Visit the Collaborative notes!
  • It seems that the only certainty today is uncertainty.  So how do we handle it? big hint-get ahead of the crisis
  • Never let a good crisis go to waste! @dahnag (love her & this thought)
  • during uncertain times, keep mission & strategic plan as compass. And don't wait for a crisis if you see it coming.
How leaders should communicate
  • Be Carefully responsive! Don't overreact. Listen. Pay Attention. Be aware. Support and show you care-understand
  • As a leader, set the tone. Communicate. Be direct, but sensitive. Have a clear message.
  • Leaders are trained to leave emotion at home. But uncertainty=ANXIETY! Be aware of this & be proactive on it.
  • Uncertain times (crises) can be awesome opportunities to start a different conversation with your funders.
  • Say to funders: "you have seen the uncertainty in the news, we appreciate your support, but we need to change." – use this as a way to ask for operations funding – not restricted or as a way to ask them for more.
  • during short term crisis don't let it Street you from your long term goals. Strategic plans are key, just adjust 
  • be honest but not create fear. find the balance of reality and hope.
  • if executives aren't transparent, the rumor mill will take over. Lead by being open, don't hide it.
  • leaders might think "talking about it creates panic", but reality is silence is often worse.
  • never forget about the role of the Board during uncertain times.
  • transparency is key in uncertain times, but don't feed rumor mill. APPROPRIATE level of candor &  tone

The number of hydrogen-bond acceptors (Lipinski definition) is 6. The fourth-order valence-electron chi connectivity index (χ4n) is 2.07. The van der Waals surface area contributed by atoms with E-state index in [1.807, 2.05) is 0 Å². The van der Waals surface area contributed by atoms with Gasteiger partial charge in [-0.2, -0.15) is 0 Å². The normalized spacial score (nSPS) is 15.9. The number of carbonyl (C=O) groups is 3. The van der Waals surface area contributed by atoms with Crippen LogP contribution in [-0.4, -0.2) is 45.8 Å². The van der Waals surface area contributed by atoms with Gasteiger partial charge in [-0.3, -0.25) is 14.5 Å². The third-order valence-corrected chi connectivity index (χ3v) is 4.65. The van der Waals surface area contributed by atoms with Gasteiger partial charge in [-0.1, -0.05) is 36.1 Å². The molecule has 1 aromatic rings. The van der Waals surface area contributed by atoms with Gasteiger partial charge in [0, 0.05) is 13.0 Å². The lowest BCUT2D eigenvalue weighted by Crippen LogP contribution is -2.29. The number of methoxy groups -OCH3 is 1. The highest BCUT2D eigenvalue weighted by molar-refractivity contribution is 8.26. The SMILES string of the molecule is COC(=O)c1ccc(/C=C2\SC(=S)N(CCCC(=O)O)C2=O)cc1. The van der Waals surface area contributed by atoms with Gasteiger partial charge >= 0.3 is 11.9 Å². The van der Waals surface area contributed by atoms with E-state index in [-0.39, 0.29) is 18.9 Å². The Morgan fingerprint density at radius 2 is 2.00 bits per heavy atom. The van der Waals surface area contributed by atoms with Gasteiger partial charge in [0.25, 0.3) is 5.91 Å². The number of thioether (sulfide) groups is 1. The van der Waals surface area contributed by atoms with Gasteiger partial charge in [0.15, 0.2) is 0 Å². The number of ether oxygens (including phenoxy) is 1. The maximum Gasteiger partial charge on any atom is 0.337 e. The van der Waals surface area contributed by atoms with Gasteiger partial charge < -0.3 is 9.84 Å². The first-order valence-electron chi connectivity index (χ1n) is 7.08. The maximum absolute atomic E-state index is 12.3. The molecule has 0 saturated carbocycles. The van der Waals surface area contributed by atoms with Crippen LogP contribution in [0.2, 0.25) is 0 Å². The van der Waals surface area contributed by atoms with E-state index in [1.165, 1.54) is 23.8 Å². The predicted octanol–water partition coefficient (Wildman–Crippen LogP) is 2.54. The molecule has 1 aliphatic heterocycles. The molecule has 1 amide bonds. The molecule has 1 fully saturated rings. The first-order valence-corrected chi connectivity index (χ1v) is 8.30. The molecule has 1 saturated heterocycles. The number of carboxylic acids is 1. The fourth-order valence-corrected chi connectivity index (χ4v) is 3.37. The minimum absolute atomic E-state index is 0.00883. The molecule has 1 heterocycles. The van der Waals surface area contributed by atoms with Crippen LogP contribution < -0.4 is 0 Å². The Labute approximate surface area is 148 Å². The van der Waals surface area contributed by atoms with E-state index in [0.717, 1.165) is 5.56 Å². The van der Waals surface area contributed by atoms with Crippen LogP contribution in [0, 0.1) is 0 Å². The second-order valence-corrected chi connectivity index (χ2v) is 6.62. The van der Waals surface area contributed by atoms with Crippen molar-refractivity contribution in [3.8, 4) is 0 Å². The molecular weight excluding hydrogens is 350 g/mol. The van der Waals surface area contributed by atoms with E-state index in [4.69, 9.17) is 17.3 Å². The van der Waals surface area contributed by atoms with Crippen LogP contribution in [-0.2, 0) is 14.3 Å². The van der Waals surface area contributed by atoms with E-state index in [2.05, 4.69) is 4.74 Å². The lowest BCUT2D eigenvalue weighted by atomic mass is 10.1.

Have a plan. And the best time to plan for uncertain times is during stable times.
  • Hope isn't a strategy. Have a plan. Setting direction & being able to share it helps address uncertainty.
  • Brainstorm w/ key players at uncertain time on worst case scenario vs likely, then plan for it. assess risk
  • Having a conversation before you absolutely need to have that conversation goes a very long way. 
When uncertain time hit:
  • in uncertain times, don't hesitate to renegotiate with vendors, it is better than just losing you
  • avoid big risks in uncertain times, but great time for small experiments. necessity is mother of invention.
  • find other orgs in similar uncertain times so your leadership has a peer to talk-commiserate with
  • when majority of budget is staff, so in crisis layoffs can be necessary. Don't avoid the conversation internally
  • when dealing with layoffs, involve the right people. Make decisions on impact & position, not the people.

Sat, March 25

Nonprofit Execs Talk about Strategic Assessment
This interactive panel discussion featured nonprofit execs sharing how strategic assessments changed their organizations.

Visit the Collaborative Notes!
    My favorite thoughts
    • we aren't getting things done, so let's just work harder & longer! Yep, that will fix it. not.
    • our staff have been here a long time ="institutional knowledge"... Otherwise known as, "we are set in in our ways."
    • we've always done it that way & now we need a better system to keep doing it the same way. not.
    Reasons to do an assessment
    • how do you move from being band-aid applier to silo destroyer? A strategic assessment may help. 
    • often staff want to make real change but are so buried in what they do that they just can't change
    • we're getting by & things are fine, why change? That is actually the easiest time to improve, rather than after a crisis
    • we don't like assessments, just like we don't like looking in a mirror.
    • we all think we want an assessment, but we fear or don't want to face the results or make the hard changes
    During an assessment
    • a HUGE outcome of assessments is the conversation that happens during Discovery. Let's make our org GREAT AGAIN!